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Diabetes. 2006 Sep;55(9):2429-36.

Sirolimus is associated with reduced islet engraftment and impaired beta-cell function.

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  • 1Department of Gene and Cell Medicine, Mount Sinai School of Medicine, New York, NY, USA.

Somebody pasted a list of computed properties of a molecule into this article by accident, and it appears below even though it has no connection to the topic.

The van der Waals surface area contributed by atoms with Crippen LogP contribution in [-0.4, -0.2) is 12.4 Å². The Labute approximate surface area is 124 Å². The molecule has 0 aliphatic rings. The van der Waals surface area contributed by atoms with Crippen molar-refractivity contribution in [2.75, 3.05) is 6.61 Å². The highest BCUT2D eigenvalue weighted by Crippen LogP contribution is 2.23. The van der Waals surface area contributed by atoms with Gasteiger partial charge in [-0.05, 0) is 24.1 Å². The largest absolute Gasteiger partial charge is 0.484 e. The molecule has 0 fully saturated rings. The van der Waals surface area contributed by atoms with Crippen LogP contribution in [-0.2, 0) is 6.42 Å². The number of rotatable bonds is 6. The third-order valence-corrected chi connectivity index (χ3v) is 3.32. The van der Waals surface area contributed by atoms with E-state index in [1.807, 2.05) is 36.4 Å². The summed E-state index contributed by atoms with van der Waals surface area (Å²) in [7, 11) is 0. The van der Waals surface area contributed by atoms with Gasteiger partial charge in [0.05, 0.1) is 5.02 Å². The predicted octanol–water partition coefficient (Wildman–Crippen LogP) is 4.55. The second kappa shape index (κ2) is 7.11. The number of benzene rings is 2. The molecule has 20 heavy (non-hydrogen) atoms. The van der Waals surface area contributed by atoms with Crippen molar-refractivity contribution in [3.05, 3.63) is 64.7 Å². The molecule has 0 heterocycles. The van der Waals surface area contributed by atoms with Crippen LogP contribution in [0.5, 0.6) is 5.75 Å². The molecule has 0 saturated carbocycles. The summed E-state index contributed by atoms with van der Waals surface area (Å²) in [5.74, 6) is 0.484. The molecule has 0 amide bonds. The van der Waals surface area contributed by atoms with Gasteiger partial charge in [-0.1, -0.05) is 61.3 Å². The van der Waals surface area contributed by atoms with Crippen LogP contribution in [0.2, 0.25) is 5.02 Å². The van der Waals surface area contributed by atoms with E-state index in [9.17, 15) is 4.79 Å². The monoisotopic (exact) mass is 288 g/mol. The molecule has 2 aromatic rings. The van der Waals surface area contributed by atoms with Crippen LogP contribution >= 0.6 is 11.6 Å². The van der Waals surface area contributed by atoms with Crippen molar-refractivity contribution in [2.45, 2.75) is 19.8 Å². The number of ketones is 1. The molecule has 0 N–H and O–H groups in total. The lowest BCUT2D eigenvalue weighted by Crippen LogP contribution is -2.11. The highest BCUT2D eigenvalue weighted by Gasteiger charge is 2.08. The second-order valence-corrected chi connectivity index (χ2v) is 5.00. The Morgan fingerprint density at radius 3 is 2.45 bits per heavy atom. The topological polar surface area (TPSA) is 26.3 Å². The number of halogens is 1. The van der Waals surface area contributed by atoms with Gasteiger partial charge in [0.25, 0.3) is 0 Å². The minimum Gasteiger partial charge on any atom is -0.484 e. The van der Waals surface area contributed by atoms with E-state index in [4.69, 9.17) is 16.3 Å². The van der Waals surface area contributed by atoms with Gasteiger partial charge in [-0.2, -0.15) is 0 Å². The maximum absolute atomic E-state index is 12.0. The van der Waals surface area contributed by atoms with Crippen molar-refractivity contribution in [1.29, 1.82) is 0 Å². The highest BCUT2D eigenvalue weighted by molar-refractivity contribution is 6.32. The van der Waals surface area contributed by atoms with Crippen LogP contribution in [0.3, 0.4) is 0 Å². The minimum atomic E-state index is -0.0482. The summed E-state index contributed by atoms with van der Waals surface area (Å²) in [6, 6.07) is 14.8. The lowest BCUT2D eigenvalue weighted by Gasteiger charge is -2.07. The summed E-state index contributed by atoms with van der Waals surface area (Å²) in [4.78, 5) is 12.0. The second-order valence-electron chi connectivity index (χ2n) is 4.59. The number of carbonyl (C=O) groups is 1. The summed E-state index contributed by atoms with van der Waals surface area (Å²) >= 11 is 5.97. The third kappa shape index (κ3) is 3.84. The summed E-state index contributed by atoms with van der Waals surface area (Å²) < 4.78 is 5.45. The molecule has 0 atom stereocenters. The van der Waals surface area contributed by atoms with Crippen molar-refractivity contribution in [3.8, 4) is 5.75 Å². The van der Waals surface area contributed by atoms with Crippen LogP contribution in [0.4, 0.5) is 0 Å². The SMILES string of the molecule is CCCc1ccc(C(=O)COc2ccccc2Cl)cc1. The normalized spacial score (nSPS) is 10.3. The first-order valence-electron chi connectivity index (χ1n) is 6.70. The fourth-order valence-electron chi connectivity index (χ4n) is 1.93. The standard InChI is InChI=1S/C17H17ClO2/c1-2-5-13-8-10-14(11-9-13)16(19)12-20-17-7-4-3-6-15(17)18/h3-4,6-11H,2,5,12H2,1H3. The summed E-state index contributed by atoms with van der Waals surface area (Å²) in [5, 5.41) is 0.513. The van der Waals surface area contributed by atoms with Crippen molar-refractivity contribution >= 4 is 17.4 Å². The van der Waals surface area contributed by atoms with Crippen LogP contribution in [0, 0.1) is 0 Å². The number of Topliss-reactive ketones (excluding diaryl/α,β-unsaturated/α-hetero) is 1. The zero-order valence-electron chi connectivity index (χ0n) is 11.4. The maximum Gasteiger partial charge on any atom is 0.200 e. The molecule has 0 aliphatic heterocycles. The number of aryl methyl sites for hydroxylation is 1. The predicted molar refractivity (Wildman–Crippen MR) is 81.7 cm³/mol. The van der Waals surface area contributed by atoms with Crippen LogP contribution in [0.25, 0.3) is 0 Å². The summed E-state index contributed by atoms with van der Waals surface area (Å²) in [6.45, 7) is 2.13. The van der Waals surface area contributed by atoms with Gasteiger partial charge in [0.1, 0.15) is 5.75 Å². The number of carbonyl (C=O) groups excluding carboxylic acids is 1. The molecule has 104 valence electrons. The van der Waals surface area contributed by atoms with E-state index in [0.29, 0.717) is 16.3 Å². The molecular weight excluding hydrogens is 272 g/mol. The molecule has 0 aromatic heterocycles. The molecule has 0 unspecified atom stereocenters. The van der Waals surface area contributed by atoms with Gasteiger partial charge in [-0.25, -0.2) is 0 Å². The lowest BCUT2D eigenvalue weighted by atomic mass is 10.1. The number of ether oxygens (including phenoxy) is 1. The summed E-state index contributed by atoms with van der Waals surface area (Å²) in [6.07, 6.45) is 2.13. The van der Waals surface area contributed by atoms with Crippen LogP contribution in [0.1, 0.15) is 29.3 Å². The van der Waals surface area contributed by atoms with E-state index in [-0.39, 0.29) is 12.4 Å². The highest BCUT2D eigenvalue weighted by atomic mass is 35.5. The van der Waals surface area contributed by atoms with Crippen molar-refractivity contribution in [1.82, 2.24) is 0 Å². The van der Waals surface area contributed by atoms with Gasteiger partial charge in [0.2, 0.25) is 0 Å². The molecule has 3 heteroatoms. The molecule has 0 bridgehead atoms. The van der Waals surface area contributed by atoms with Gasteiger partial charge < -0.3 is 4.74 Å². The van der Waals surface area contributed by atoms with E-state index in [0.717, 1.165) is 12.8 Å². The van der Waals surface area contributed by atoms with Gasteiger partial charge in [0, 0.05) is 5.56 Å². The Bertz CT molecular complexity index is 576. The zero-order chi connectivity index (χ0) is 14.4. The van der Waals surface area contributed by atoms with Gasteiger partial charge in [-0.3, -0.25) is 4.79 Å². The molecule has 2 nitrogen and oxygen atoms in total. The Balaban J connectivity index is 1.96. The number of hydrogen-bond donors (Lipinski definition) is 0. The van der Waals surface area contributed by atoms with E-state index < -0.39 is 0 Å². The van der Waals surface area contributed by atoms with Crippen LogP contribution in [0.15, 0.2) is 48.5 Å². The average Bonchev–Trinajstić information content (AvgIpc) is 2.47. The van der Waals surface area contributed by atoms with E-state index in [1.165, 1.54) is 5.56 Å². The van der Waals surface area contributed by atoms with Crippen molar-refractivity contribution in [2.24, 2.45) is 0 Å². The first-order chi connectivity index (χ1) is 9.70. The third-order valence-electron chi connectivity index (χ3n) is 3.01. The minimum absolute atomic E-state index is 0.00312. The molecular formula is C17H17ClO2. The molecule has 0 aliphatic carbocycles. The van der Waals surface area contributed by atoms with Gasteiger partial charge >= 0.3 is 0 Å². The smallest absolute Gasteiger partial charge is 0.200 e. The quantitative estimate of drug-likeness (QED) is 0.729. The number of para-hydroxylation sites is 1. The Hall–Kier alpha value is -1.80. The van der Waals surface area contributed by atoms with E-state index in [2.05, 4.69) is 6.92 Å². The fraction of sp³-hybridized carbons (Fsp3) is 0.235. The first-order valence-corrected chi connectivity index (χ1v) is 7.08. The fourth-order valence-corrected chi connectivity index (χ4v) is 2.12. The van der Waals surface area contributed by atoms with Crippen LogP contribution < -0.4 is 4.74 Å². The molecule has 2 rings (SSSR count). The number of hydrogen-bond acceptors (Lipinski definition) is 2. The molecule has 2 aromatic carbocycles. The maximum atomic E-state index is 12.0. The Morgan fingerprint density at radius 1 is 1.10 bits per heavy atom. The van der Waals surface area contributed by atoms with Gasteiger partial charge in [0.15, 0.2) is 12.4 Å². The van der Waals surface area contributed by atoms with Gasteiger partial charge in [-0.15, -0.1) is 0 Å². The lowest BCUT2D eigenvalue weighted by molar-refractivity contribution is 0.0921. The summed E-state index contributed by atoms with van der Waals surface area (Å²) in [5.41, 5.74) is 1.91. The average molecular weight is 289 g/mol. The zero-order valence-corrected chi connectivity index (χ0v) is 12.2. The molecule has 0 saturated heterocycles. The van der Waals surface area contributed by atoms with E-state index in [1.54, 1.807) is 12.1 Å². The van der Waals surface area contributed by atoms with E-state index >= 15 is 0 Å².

Successful islet transplantation depends on the infusion of sufficiently large quantities of islets, but only a fraction of transplanted islets can survive and become engrafted, and yet the underlying mechanism remains unclear. In this study, we examined the effect of sirolimus, a key component of the immunosuppressive regimen in clinical islet transplantation, on islet engraftment and function. To distinguish the effect of sirolimus on immune rejection from its effect on islet engraftment, we used a syngeneic model. Diabetic mice were transplanted with 250 islets under the renal capsule, followed by treatment with sirolimus or vehicle for 14 days. Thirty days posttransplantation, islet grafts were retrieved for the determination of insulin content and vascular density. Compared with mock-treated controls, diabetic recipient mice receiving sirolimus exhibited impaired blood glucose profiles and reduced glucose-stimulated insulin secretion, correlating with reduced intragraft insulin content and decreased vascular density. Islets exposed to sirolimus for 24 h in culture displayed significantly diminished glucose-stimulated insulin release, coinciding with decreased pancreas duodenum homeobox-1 and GLUT2 expression in cultured islets. Furthermore, sirolimus-treated diabetic recipient mice, as opposed to mock-treated controls, were associated with dyslipidemia. These data suggest that sirolimus, administered in the early posttransplantation phase, is a confounding factor for reduced islet engraftment and impaired beta-cell function in transplants.

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